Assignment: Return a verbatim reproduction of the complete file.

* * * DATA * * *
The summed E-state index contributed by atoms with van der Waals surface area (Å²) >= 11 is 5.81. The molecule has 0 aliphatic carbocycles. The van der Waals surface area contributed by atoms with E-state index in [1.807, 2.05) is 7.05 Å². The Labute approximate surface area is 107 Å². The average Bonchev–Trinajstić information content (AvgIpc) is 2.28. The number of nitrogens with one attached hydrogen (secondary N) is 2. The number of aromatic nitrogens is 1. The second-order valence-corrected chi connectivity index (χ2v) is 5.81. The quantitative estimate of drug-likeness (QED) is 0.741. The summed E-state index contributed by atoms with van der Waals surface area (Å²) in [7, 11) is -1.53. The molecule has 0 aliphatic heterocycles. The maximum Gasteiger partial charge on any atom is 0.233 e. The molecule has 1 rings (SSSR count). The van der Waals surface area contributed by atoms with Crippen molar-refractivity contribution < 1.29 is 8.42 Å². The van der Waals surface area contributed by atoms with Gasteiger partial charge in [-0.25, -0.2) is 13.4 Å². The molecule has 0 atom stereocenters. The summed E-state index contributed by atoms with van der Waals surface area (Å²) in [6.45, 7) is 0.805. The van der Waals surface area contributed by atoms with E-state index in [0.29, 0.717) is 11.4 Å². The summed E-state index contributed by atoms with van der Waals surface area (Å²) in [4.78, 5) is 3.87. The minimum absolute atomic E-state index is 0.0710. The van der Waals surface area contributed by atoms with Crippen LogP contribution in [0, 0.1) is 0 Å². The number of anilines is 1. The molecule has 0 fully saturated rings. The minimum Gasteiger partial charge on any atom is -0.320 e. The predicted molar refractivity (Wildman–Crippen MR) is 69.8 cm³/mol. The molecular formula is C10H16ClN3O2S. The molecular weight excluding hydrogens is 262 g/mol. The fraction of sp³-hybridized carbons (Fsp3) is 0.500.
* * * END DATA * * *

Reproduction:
The summed E-state index contributed by atoms with van der Waals surface area (Å²) >= 11 is 5.81. The molecule has 0 aliphatic carbocycles. The van der Waals surface area contributed by atoms with E-state index in [1.807, 2.05) is 7.05 Å². The Labute approximate surface area is 107 Å². The average Bonchev–Trinajstić information content (AvgIpc) is 2.28. The number of nitrogens with one attached hydrogen (secondary N) is 2. The number of aromatic nitrogens is 1. The second-order valence-corrected chi connectivity index (χ2v) is 5.81. The quantitative estimate of drug-likeness (QED) is 0.741. The summed E-state index contributed by atoms with van der Waals surface area (Å²) in [7, 11) is -1.53. The molecule has 0 aliphatic heterocycles. The maximum Gasteiger partial charge on any atom is 0.233 e. The molecule has 1 rings (SSSR count). The van der Waals surface area contributed by atoms with Crippen molar-refractivity contribution < 1.29 is 8.42 Å². The van der Waals surface area contributed by atoms with Gasteiger partial charge in [-0.25, -0.2) is 13.4 Å². The molecule has 0 atom stereocenters. The summed E-state index contributed by atoms with van der Waals surface area (Å²) in [6.45, 7) is 0.805. The van der Waals surface area contributed by atoms with E-state index in [0.29, 0.717) is 11.4 Å². The summed E-state index contributed by atoms with van der Waals surface area (Å²) in [4.78, 5) is 3.87. The minimum absolute atomic E-state index is 0.0710. The van der Waals surface area contributed by atoms with Crippen LogP contribution in [0, 0.1) is 0 Å². The number of anilines is 1. The molecule has 0 fully saturated rings. The minimum Gasteiger partial charge on any atom is -0.320 e. The predicted molar refractivity (Wildman–Crippen MR) is 69.8 cm³/mol. The molecular formula is C10H16ClN3O2S. The molecular weight excluding hydrogens is 262 g/mol. The fraction of sp³-hybridized carbons (Fsp3) is 0.500.